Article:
Fannie Mae multifamily economist Tanya Zahalak examines the smaller side of the multifamily industry, buildings with five to 50 units, often a key source of affordable housing.

Across the nation, there are about 4.4 million units located in small multifamily buildings, according to CoStar Group, and nearly three-quarters of them are found in just 10 states. California and New York lead the way, with the Golden State containing nearly one-third of the nation's small multifamily dwellings, followed by Illinois and Florida.

But the new-construction pipeline certainly favors higher unit counts, which may only exacerbate the affordable housing crisis:

Over the next decade, the nation’s multifamily stock will likely see an influx of higher unit count properties. As older small multifamily rental properties age and/or fall into disrepair, they will likely be replaced with properties with more density per square foot.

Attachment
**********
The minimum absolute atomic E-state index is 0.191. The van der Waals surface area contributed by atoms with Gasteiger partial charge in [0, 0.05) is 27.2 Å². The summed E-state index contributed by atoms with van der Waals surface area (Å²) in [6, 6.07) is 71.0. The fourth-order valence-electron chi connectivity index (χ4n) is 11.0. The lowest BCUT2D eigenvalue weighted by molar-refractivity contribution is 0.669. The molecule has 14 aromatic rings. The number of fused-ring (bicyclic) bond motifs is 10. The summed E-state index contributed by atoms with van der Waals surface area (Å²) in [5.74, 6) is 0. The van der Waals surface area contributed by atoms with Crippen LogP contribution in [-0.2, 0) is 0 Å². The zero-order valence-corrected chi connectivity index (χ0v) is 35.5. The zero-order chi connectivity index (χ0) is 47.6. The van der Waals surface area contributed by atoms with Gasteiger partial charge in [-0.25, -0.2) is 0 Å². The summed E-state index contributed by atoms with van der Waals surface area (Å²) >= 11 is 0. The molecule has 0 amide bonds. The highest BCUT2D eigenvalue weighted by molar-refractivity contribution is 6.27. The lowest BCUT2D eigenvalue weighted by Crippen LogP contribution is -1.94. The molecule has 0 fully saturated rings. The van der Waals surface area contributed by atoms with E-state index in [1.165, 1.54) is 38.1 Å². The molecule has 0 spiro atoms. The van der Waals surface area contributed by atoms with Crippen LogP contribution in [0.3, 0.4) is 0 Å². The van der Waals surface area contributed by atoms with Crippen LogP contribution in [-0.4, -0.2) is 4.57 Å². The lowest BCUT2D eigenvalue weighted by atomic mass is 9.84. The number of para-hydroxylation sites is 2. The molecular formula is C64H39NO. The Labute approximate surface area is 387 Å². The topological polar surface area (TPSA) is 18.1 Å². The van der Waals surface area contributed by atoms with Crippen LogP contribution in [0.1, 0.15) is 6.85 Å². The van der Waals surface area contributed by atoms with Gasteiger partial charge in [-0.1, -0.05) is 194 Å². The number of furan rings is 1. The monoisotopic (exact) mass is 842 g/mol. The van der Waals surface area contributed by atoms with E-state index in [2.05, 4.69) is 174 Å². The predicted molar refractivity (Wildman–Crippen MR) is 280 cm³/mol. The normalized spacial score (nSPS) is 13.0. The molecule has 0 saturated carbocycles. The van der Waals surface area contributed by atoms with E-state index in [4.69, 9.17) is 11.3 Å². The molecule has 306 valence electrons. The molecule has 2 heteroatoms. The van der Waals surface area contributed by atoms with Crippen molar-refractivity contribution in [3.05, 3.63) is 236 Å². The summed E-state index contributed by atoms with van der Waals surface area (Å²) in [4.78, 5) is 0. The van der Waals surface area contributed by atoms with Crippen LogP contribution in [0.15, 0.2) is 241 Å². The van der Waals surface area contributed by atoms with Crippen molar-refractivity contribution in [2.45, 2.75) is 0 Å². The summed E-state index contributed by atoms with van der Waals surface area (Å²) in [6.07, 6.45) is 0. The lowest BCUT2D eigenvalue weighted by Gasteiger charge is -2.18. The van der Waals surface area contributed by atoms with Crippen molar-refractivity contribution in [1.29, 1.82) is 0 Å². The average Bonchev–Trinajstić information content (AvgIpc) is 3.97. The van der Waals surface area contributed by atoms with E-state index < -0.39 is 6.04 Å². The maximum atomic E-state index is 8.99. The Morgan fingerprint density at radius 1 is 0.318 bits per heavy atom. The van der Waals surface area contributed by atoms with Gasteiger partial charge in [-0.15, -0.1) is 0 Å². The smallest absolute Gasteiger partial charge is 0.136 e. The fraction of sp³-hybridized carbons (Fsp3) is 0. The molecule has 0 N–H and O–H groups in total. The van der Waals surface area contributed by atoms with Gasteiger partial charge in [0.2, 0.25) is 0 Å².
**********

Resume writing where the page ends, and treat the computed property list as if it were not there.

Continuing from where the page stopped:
Developers will likely create more, but much smaller, units on the same-size lot. As a result, these small multifamily properties may end up moving out of the 5-50 unit category and push up into the 50+ unit category, making preservation of the existing stock of small multifamily rental properties offering more affordable rents even more critical.

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